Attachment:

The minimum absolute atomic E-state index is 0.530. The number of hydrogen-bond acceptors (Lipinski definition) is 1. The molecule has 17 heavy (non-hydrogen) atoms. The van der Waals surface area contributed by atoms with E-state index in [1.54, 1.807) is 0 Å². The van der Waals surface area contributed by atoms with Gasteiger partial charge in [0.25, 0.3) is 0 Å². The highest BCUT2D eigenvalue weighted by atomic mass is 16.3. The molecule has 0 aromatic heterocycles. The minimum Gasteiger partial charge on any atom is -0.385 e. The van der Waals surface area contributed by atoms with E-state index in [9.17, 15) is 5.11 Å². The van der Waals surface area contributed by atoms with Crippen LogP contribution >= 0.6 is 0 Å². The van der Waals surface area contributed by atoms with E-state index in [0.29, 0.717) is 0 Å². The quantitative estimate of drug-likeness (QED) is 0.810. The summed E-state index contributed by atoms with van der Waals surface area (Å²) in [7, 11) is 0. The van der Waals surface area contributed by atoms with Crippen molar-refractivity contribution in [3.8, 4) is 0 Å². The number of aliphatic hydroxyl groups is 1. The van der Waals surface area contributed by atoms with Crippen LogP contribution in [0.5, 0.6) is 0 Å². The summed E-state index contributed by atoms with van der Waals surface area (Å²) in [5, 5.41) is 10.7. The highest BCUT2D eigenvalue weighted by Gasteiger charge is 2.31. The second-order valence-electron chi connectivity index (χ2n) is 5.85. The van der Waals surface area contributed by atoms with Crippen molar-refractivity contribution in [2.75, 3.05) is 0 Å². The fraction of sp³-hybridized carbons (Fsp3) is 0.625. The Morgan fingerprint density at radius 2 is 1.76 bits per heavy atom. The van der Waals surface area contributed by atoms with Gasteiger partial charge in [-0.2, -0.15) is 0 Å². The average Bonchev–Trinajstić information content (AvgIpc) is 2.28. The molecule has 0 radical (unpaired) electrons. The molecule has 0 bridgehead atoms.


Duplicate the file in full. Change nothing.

The minimum absolute atomic E-state index is 0.530. The number of hydrogen-bond acceptors (Lipinski definition) is 1. The molecule has 17 heavy (non-hydrogen) atoms. The van der Waals surface area contributed by atoms with E-state index in [1.54, 1.807) is 0 Å². The van der Waals surface area contributed by atoms with Gasteiger partial charge in [0.25, 0.3) is 0 Å². The highest BCUT2D eigenvalue weighted by atomic mass is 16.3. The molecule has 0 aromatic heterocycles. The minimum Gasteiger partial charge on any atom is -0.385 e. The van der Waals surface area contributed by atoms with E-state index in [9.17, 15) is 5.11 Å². The van der Waals surface area contributed by atoms with Crippen LogP contribution >= 0.6 is 0 Å². The van der Waals surface area contributed by atoms with E-state index in [0.29, 0.717) is 0 Å². The quantitative estimate of drug-likeness (QED) is 0.810. The summed E-state index contributed by atoms with van der Waals surface area (Å²) in [7, 11) is 0. The van der Waals surface area contributed by atoms with Crippen molar-refractivity contribution in [3.8, 4) is 0 Å². The number of aliphatic hydroxyl groups is 1. The van der Waals surface area contributed by atoms with Crippen LogP contribution in [0.5, 0.6) is 0 Å². The summed E-state index contributed by atoms with van der Waals surface area (Å²) in [5, 5.41) is 10.7. The highest BCUT2D eigenvalue weighted by Gasteiger charge is 2.31. The second-order valence-electron chi connectivity index (χ2n) is 5.85. The van der Waals surface area contributed by atoms with Crippen molar-refractivity contribution in [2.75, 3.05) is 0 Å². The fraction of sp³-hybridized carbons (Fsp3) is 0.625. The Morgan fingerprint density at radius 2 is 1.76 bits per heavy atom. The van der Waals surface area contributed by atoms with Gasteiger partial charge in [-0.2, -0.15) is 0 Å². The average Bonchev–Trinajstić information content (AvgIpc) is 2.28. The molecule has 0 radical (unpaired) electrons. The molecule has 0 bridgehead atoms.